In Shaw, the Supreme Court first held that ERISA preempts state law with only narrow exceptions. 463 U.S. at 102, 103 S.Ct. 2890. The relevant exception here is limited to provisions of state laws which, if preempted, would impair the operations of a federal law. Id. State laws which mirror the ADEA are such laws. Loffredo, 500 Fed.Appx. at 498. However, the Shaw Court declined to read the savings clause to act as a general exception to preemption. Shaw, 463 U.S. at 104, 103 S.Ct. 2890. Instead, the Court expressed a willingness to consider partial preemption. Id. at 103, 103 S.Ct. 2890. Specifically, the Shaw Court held that state laws are exempt from preemption to the extent that they prohibit conduct that is also unlawful under the relevant federal law. Id. When the challenged conduct is prohibited by state law but lawful under the ADEA, a state law claim will be preempted by ERISA because in that case, preemption will not impair the operation of the ADEA. Id.

Relying on Nolan v. Otis Elevator Co., 102 N.J. 30, 505 A.2d 580 (1986) and Warren v. Oil, Chemical and Atomic Workers, 729 F.Supp. 563 (E.D.Mich.1989), the Defendants ask this Court to extend the holding of Shaw to conclude that the Plaintiffs’ failure to follow ADEA procedural require*739ments renders their claim preempted by ERISA. Here, the Plaintiffs’ claim was filed outside of the statute of limitations imposed by the ADEA. The Plaintiffs do not contend that equitable considerations such as tolling or estoppel would be relevant if this claim were filed under the ADEA. As a result, the Plaintiffs’ claim is not viable under the ADEA and preemption of such a claim could in no way be said to impair the operation of the ADEA. Warren, 729 F.Supp. at 567; Nolan, 505 A.2d at 588. This Court finds Nolan and Warren to be persuasive. For the reasons stated in Nolan and Warren, the Plaintiffs’ ELCRA claim is preempted by ERISA. As a result, the Plaintiffs’ amended complaint must be dismissed. For the sake of completeness, however, the Court will briefly discuss the remaining issues presented by the Defendants’ motions.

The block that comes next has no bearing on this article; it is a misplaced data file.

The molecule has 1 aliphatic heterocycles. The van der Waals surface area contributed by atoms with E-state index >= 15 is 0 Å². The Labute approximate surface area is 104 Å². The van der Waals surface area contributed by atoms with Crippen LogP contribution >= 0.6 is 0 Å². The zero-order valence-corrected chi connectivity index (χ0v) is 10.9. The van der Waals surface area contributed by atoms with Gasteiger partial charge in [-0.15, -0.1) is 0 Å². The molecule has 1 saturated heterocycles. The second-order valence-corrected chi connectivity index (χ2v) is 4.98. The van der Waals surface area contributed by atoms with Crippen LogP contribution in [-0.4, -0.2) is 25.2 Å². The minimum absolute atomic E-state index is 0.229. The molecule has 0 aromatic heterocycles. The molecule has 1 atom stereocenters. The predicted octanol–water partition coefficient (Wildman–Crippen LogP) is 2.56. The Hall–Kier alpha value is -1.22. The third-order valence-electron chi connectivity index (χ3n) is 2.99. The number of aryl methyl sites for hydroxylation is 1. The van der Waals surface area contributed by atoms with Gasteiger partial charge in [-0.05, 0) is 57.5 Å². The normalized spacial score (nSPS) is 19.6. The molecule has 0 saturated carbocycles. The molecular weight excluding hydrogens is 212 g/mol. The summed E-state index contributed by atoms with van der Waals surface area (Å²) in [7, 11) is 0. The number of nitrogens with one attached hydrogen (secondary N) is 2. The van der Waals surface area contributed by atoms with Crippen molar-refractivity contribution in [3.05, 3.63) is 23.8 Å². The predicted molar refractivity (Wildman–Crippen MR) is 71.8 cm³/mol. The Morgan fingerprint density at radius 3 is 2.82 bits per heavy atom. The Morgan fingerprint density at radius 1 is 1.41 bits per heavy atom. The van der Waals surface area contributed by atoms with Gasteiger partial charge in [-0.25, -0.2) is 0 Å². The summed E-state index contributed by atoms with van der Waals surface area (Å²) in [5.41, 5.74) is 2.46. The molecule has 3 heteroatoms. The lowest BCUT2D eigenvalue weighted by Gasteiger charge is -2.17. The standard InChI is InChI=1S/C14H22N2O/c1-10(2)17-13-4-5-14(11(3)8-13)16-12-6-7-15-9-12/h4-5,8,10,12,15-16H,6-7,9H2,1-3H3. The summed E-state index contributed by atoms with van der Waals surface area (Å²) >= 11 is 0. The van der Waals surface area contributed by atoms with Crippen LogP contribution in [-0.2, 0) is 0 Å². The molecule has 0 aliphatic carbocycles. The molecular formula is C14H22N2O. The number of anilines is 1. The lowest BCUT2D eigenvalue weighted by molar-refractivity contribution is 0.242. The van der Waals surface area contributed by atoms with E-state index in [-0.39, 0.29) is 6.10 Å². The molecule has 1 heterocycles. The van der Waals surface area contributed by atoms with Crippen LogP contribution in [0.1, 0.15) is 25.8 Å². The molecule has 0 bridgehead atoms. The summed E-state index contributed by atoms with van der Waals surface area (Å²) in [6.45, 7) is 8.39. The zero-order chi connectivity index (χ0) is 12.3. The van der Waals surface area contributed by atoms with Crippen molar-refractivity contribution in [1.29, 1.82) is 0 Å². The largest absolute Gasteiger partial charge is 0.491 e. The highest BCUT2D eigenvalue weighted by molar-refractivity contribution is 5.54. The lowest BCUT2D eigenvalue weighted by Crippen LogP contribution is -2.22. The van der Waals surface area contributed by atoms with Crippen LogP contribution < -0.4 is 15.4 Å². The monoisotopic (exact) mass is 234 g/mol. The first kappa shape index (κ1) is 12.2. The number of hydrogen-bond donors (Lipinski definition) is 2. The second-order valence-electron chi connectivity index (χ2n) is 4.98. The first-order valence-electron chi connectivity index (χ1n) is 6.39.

B. Failure to State a Claim